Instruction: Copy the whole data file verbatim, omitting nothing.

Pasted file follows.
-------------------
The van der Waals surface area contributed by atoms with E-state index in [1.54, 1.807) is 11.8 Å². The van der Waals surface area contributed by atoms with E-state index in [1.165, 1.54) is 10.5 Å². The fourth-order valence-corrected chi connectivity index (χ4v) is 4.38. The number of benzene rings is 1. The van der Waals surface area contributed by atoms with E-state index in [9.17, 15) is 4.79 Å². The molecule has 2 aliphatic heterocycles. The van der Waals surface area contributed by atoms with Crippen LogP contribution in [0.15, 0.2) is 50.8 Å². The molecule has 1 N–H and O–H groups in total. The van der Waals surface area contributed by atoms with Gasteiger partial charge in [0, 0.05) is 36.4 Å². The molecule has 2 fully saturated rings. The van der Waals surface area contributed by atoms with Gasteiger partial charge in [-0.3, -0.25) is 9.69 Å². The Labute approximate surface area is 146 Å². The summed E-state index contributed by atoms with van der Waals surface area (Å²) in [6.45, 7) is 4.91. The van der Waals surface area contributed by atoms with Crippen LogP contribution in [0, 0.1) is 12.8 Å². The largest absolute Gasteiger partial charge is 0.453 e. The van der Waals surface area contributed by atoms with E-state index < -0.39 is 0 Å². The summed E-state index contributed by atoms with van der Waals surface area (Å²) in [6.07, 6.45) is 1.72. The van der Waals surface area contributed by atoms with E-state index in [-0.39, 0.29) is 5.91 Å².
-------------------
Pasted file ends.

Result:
The van der Waals surface area contributed by atoms with E-state index in [1.54, 1.807) is 11.8 Å². The van der Waals surface area contributed by atoms with E-state index in [1.165, 1.54) is 10.5 Å². The fourth-order valence-corrected chi connectivity index (χ4v) is 4.38. The number of benzene rings is 1. The van der Waals surface area contributed by atoms with E-state index in [9.17, 15) is 4.79 Å². The molecule has 2 aliphatic heterocycles. The van der Waals surface area contributed by atoms with Crippen LogP contribution in [0.15, 0.2) is 50.8 Å². The molecule has 1 N–H and O–H groups in total. The van der Waals surface area contributed by atoms with Gasteiger partial charge in [0, 0.05) is 36.4 Å². The molecule has 2 fully saturated rings. The van der Waals surface area contributed by atoms with Gasteiger partial charge in [-0.3, -0.25) is 9.69 Å². The Labute approximate surface area is 146 Å². The summed E-state index contributed by atoms with van der Waals surface area (Å²) in [6.45, 7) is 4.91. The van der Waals surface area contributed by atoms with Crippen LogP contribution in [0, 0.1) is 12.8 Å². The largest absolute Gasteiger partial charge is 0.453 e. The van der Waals surface area contributed by atoms with E-state index < -0.39 is 0 Å². The summed E-state index contributed by atoms with van der Waals surface area (Å²) in [6.07, 6.45) is 1.72. The van der Waals surface area contributed by atoms with E-state index in [-0.39, 0.29) is 5.91 Å².